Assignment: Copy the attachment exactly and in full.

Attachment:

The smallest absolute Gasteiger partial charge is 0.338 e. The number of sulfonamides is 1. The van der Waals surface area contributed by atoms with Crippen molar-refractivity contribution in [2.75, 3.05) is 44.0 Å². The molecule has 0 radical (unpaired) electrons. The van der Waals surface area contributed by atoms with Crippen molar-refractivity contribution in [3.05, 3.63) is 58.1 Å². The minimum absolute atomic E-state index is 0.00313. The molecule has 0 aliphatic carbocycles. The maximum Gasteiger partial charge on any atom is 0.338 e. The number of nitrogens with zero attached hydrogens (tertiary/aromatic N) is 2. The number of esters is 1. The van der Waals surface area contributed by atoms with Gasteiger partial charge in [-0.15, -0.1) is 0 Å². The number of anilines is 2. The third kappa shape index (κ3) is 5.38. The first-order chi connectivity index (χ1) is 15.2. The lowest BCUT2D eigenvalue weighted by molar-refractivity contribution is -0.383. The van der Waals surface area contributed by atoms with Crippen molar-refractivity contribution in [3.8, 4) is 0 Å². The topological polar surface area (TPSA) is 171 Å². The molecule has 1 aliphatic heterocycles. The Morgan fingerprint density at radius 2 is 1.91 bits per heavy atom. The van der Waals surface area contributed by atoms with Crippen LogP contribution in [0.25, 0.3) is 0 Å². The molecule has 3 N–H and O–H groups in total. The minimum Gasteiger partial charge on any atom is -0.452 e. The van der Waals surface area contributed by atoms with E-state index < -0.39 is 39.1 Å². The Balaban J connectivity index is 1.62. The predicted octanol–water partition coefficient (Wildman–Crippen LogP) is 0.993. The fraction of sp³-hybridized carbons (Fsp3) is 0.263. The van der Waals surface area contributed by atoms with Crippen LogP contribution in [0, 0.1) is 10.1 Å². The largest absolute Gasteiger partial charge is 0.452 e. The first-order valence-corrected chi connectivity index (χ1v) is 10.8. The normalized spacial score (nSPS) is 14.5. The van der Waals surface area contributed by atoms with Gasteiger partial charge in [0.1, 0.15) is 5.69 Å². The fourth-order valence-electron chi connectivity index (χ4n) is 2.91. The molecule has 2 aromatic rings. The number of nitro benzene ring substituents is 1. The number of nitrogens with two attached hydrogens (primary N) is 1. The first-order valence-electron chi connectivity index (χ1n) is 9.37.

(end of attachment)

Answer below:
The smallest absolute Gasteiger partial charge is 0.338 e. The number of sulfonamides is 1. The van der Waals surface area contributed by atoms with Crippen molar-refractivity contribution in [2.75, 3.05) is 44.0 Å². The molecule has 0 radical (unpaired) electrons. The van der Waals surface area contributed by atoms with Crippen molar-refractivity contribution in [3.05, 3.63) is 58.1 Å². The minimum absolute atomic E-state index is 0.00313. The molecule has 0 aliphatic carbocycles. The maximum Gasteiger partial charge on any atom is 0.338 e. The number of nitrogens with zero attached hydrogens (tertiary/aromatic N) is 2. The number of esters is 1. The van der Waals surface area contributed by atoms with Gasteiger partial charge in [-0.15, -0.1) is 0 Å². The number of anilines is 2. The third kappa shape index (κ3) is 5.38. The first-order chi connectivity index (χ1) is 15.2. The lowest BCUT2D eigenvalue weighted by molar-refractivity contribution is -0.383. The van der Waals surface area contributed by atoms with Crippen molar-refractivity contribution in [3.8, 4) is 0 Å². The topological polar surface area (TPSA) is 171 Å². The molecule has 1 aliphatic heterocycles. The Morgan fingerprint density at radius 2 is 1.91 bits per heavy atom. The van der Waals surface area contributed by atoms with Crippen LogP contribution in [0.25, 0.3) is 0 Å². The molecule has 3 N–H and O–H groups in total. The minimum Gasteiger partial charge on any atom is -0.452 e. The van der Waals surface area contributed by atoms with E-state index < -0.39 is 39.1 Å². The Balaban J connectivity index is 1.62. The predicted octanol–water partition coefficient (Wildman–Crippen LogP) is 0.993. The fraction of sp³-hybridized carbons (Fsp3) is 0.263. The van der Waals surface area contributed by atoms with Crippen LogP contribution in [0, 0.1) is 10.1 Å². The largest absolute Gasteiger partial charge is 0.452 e. The first-order valence-corrected chi connectivity index (χ1v) is 10.8. The normalized spacial score (nSPS) is 14.5. The van der Waals surface area contributed by atoms with Gasteiger partial charge in [0.1, 0.15) is 5.69 Å². The fourth-order valence-electron chi connectivity index (χ4n) is 2.91. The molecule has 2 aromatic rings. The number of nitro benzene ring substituents is 1. The number of nitrogens with two attached hydrogens (primary N) is 1. The first-order valence-electron chi connectivity index (χ1n) is 9.37.